Experiences of front-line health professionals in the delivery of telehealth: a qualitative study.

MacNeill, V; Sanders, C; Fitzpatrick, R; Hendy, J; Barlow, J; Knapp, M; Rogers, A; Bardsley, M; Newman, SP; (2014) Experiences of front-line health professionals in the delivery of telehealth: a qualitative study. The British journal of general practice, 64 (624). e401-7. ISSN 0960-1643 DOI: https://doi.org/10.3399/bjgp14X680485

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BACKGROUND Telehealth is an emerging field of clinical practice but current UK health policy has not taken account of the perceptions of front-line healthcare professionals expected to implement it. AIM To investigate telehealth care for people with long-term conditions from the perspective of the front-line health professional. DESIGN AND SETTING A qualitative study in three sites within the UK (Kent, Cornwall, and the London Borough of Newham) and embedded in the Whole Systems Demonstrator evaluation, a large cluster randomised controlled trial of telehealth and telecare for patients with long-term and complex conditions. METHOD Semi-structured qualitative interviews with 32 front-line health professionals (13 community matrons, 10 telehealth monitoring nurses and 9 GPs) involved in the delivery of telehealth. Data were analysed using a modified grounded theory approach. RESULTS Mixed views were expressed by front-line professionals, which seem to reflect their levels of engagement. It was broadly welcomed by nursing staff as long as it supplemented rather than substituted their role in traditional patient care. GPs held mixed views; some gave a cautious welcome but most saw telehealth as increasing their work burden and potentially undermining their professional autonomy. CONCLUSION Health care professionals will need to develop a shared understanding of patient self-management through telehealth. This may require a renegotiation of their roles and responsibilities.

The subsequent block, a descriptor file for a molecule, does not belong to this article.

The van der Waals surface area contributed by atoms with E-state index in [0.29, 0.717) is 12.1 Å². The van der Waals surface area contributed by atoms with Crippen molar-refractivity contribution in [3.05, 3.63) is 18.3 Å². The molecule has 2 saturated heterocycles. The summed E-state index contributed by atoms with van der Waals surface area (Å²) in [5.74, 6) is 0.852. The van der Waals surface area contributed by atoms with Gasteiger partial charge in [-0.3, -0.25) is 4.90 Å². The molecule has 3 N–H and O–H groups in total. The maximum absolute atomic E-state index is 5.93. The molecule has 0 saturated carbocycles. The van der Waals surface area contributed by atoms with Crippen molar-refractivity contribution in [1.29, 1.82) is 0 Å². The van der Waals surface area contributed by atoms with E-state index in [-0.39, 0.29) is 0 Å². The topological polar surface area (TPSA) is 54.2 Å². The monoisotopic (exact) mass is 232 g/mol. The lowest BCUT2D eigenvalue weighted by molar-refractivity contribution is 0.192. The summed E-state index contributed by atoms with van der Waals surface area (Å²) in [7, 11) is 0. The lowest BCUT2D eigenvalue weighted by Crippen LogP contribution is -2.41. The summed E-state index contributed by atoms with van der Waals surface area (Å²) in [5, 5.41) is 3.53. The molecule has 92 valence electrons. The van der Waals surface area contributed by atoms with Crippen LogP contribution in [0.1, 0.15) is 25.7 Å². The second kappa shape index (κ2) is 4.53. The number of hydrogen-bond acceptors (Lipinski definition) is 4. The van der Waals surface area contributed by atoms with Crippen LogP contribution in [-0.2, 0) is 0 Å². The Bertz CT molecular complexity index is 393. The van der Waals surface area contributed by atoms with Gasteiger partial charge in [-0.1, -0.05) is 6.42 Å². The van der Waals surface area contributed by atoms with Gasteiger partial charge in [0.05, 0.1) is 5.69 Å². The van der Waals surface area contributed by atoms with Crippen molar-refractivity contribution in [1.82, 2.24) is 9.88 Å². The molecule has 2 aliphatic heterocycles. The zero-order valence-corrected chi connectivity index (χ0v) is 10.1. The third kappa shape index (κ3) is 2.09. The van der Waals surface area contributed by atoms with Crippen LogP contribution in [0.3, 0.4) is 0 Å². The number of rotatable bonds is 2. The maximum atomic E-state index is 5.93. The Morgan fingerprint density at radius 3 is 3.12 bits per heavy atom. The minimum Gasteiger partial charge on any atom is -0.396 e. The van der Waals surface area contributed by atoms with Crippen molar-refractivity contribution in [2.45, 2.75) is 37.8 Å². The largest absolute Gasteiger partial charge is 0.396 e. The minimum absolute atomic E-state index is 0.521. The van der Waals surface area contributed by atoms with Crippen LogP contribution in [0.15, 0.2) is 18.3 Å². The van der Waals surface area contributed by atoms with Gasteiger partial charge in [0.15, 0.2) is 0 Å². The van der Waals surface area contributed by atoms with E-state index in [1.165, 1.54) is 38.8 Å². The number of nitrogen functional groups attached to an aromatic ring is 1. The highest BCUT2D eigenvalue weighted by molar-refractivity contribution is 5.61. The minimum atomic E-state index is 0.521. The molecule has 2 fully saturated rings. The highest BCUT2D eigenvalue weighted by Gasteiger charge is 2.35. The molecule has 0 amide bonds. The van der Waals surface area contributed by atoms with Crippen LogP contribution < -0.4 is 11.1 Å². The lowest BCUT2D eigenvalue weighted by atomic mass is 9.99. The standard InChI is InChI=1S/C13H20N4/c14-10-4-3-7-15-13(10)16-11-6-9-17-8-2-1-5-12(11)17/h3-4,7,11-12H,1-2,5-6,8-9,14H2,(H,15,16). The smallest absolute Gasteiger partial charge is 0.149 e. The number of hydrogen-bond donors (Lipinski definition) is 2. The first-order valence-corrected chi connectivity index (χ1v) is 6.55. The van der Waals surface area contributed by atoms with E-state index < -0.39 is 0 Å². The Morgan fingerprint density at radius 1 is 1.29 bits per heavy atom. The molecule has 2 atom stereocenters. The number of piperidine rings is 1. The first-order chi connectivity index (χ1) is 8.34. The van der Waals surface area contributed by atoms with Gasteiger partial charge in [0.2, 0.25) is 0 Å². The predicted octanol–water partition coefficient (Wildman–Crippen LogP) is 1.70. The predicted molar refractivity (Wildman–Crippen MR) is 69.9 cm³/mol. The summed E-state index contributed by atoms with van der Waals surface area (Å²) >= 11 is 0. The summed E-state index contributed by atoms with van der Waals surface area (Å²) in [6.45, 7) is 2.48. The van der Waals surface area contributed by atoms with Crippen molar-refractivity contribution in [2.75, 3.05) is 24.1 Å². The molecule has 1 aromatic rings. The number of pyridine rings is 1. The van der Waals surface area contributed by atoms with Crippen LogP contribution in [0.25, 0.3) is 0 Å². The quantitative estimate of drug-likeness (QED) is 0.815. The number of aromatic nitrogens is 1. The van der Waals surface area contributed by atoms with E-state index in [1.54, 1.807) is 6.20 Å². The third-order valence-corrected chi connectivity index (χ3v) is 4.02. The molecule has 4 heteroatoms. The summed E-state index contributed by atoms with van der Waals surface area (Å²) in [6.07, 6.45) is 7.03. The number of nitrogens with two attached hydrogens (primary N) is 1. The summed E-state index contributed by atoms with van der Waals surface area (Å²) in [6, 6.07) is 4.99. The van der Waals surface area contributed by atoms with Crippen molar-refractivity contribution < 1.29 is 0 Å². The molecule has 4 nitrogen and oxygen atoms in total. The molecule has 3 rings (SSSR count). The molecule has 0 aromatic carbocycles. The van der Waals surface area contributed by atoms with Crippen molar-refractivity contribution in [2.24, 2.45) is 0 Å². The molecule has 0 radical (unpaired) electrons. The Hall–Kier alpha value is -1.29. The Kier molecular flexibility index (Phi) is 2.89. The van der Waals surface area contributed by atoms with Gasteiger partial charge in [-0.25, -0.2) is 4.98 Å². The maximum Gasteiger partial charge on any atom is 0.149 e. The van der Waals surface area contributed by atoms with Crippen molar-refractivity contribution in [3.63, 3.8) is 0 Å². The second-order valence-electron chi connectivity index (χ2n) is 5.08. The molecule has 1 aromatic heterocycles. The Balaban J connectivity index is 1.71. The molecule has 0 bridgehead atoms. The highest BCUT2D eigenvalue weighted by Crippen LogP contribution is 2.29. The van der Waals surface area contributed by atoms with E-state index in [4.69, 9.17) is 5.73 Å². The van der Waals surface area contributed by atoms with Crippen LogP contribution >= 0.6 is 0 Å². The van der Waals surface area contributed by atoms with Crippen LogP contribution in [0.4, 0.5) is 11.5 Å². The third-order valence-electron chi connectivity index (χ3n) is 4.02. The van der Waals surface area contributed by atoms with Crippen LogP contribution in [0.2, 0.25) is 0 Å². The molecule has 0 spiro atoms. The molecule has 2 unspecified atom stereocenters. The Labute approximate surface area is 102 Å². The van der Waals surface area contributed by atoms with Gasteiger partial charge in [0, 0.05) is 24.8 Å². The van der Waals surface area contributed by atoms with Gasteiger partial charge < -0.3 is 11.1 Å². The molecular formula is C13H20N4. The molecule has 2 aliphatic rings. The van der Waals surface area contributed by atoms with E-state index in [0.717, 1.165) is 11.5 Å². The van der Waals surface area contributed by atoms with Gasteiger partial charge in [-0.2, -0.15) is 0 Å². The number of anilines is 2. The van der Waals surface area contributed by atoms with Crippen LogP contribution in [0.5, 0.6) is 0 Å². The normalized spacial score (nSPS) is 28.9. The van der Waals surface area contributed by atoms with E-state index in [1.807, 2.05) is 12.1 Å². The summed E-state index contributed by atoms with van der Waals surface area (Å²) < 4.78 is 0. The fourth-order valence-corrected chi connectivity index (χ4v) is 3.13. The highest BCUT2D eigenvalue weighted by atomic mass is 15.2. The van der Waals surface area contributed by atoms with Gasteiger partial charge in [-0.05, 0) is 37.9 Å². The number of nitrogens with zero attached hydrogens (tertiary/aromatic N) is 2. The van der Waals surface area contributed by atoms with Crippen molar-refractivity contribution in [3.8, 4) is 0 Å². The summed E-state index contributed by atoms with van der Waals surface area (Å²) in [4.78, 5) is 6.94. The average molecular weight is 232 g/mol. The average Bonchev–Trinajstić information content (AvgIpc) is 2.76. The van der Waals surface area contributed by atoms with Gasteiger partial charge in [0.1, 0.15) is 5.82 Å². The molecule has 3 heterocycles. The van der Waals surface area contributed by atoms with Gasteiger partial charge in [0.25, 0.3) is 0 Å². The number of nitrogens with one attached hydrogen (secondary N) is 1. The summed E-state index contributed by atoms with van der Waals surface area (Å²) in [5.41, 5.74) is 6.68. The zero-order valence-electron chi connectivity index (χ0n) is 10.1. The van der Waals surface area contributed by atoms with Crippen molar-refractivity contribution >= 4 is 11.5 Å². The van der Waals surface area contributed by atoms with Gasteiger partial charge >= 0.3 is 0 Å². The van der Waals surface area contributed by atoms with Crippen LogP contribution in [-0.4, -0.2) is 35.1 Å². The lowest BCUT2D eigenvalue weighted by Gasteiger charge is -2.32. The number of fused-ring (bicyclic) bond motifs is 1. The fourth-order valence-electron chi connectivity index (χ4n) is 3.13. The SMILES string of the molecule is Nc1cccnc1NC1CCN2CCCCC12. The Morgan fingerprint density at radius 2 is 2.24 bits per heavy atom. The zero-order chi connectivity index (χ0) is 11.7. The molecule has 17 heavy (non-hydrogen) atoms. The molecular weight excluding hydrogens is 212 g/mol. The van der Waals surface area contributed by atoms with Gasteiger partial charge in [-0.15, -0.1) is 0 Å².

Item Type: Article
Faculty and Department: Faculty of Public Health and Policy > Dept of Social and Environmental Health Research
Related URLs:
PubMed ID: 24982492
Web of Science ID: 338927800003
URI: http://researchonline.lshtm.ac.uk/id/eprint/1805340


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